AAPS PharmSciTech

, Volume 9, Issue 1, pp 295–301 | Cite as

Preliminary Investigation on the Development of Diltiazem Resin Complex Loaded Carboxymethyl Xanthan Beads

  • Somasree Ray
  • Sabyasachi Maiti
  • Biswanath SaEmail author
Research Article Themed Issue: Oral Controlled Release Development and Technology Guest Editors: Stephen Howard and Jian-Xin Li


The objective of this study was to develop a multiunit sustained release dosage form of diltiazem using a natural polymer from a completely aqueous environment. Diltiazem was complexed with resin and the resinate-loaded carboxymethyl xanthan (RCMX) beads were prepared by interacting sodium carboxymethyl xanthan (SCMX), a derivatized xanthan gum, with Al+3 ions. The beads were evaluated for drug entrapment efficiency (DEE) and release characteristics in enzyme free simulated gastric fluid (SGF, HCl solution, pH 1.2) and simulated intestinal fluid (SIF, USP phosphate buffer solution, pH 6.8). Increase in gelation time from 5 to 20 min and AlCl3 concentration from 1 to 3% decreased the DEE respectively from 95 to 79% and 88.5 to 84.6%. However, increase in gum concentration from 1.5 to 2.5% increased the DEE from 86.5 to 90.7%. The variation in DEE was related to displacement of drug from the resinate by the gel forming Al+3 ions. While 75–82% drug was released in 2 h in SGF from various beads, 75 to 98% drug was released in 5 hour in SIF indicating the dependence of drug release on pH of dissolution media. Although the beads maintained their initial integrity throughout the dissolution process in both media, as evident from scanning electron microscopic studies, the faster release in SGF was accounted for higher swelling of the beads in SGF than in SIF. When release data (up to 60%) was fitted in power law expression, the drug release was found to be controlled by diffusion with simultaneous relaxation phenomena.

Key words

carboxymethyl xanthan beads diltiazem entrapment release resinate 



The authors wish to thank M/s. Sun Pharmaceutical Industries Ltd., and M/s Ion Exchange (India) Pvt. Ltd., for the generous gift of diltiazem and Indion 254 respectively. Authors are also grateful to Dr P Chakraborty, Professor, Metallurgy Department, Jadavpur University for carrying out the Scanning Electron Microscopic studies.


  1. 1.
    M. R. Harris, and I. Ghebre-Sellassie. Aqueous Polymeric Coating for Modified Release Pellets. In J. W. McGinity (ed.), Aqueous Polymeric Coatings for Pharmaceutical Dosage Forms, Marcel Dekker Inc, New York, 1989, p. 64.Google Scholar
  2. 2.
    S. P. Vyas, and R. P. Khar. Controlled Drug Delivery Concepts and Advances, Delhi, Vallabh Prakashan, 2002, p. 102.Google Scholar
  3. 3.
    H. Tomida, C. Mizuo, C. Nakamura, and S. Kiryu. Imipramine release from Ca-alginate gel beads. Chem. Pharm. Bull. 41:1475–1477 (1993).Google Scholar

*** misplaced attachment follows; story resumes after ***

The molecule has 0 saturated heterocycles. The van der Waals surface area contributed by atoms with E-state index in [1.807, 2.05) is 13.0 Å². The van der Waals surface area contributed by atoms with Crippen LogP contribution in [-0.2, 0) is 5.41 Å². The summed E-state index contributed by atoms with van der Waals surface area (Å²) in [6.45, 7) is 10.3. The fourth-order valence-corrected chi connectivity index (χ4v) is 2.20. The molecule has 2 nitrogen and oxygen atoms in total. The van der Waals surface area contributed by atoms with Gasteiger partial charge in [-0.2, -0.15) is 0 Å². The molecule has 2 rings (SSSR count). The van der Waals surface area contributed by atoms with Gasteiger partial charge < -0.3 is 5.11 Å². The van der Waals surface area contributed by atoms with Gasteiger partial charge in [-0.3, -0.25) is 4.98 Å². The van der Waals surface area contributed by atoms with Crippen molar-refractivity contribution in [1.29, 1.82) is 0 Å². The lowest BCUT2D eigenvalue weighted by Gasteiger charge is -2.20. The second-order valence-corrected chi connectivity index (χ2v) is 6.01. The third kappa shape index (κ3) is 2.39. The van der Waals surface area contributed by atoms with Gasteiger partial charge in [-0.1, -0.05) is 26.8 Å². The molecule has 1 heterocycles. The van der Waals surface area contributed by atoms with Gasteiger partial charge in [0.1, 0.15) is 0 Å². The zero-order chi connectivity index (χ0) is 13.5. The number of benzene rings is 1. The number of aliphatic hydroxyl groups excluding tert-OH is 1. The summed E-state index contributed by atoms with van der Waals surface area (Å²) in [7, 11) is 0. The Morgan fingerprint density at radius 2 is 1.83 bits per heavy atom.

4. 4.
    S. Shiraishi, T. Imai, and M. Otagiri. Controlled–release preparation of indomethacin using calcium alginate gel. Biol. Pharm. Bull. 16:1164–1168 (1993).Google Scholar
  5. 5.
    K. Tatesnita, S. Sugawara, T. Imai, and M. Otagiri. Preparation and evaluation of a controlled release formulation of nifedipine using calcium alginate beads. Biol. Pharm. Bull. 16:420–424 (1993).Google Scholar
  6. 6.
    P. R. Hari, T. Chandy, and C. P. Sharma. Chitosan/calcium alginate microcapsules for intestinal delivery of nitrofurantoin. J. Microencap. 13:319–329 (1996).CrossRefGoogle Scholar
  7. 7.
    L. Y. Lim, and S. C. L. Wan. Propranolol hydrochloride binding in calcium alginate beads. Drug Dev. Ind. Pharm. 23:973–980 (1997).CrossRefGoogle Scholar
  8. 8.
    P. Aslani, and R. A. Kennedy. Studies on diffusion in alginate gels. I. Effect of cross-linking with calcium or zinc ions on diffusion of acetaminophen. J. Control. Rel. 42:75–82 (1996).CrossRefGoogle Scholar
  9. 9.
    B. J. Lee, G. H. Min, and J. H. Cui. Correlation of drug solubility with trapping efficiency and release characteristics of alginate beads. Pharm. Pharmacol. Commun. 5:85–89 (1999).Google Scholar
  10. 10.
    L. S. Liu, S. G. Liu, S. Y. Ng, N. Froix, T. Ohno, and J. Heller. Controlled release of interleukin-2 for tumor immunotherapy using alginate/chitosan porous microspheres. J. Control. Rel. 43:65–74 (1997).CrossRefGoogle Scholar
  11. 11.
    T. Yotsuyanagi, T. Ohkubo, T. Ohhashi, and K. Ikeda. Calcium induced gelation of alginic acid and pH-sensitive reswelling of dried gels. Chem. Pharm. Bull. 35:1555–1563 (1987).Google Scholar
  12. 12.
    M. L. González Rodríguez, M. A. Holgado, C. Sánchez-Lafuente, A. M. Rabasco, and A. Fini. Alginate/chitosan particulate systems for sodium diclofenac release. Int. J. Pharm. 232:225–234 (2002).CrossRefGoogle Scholar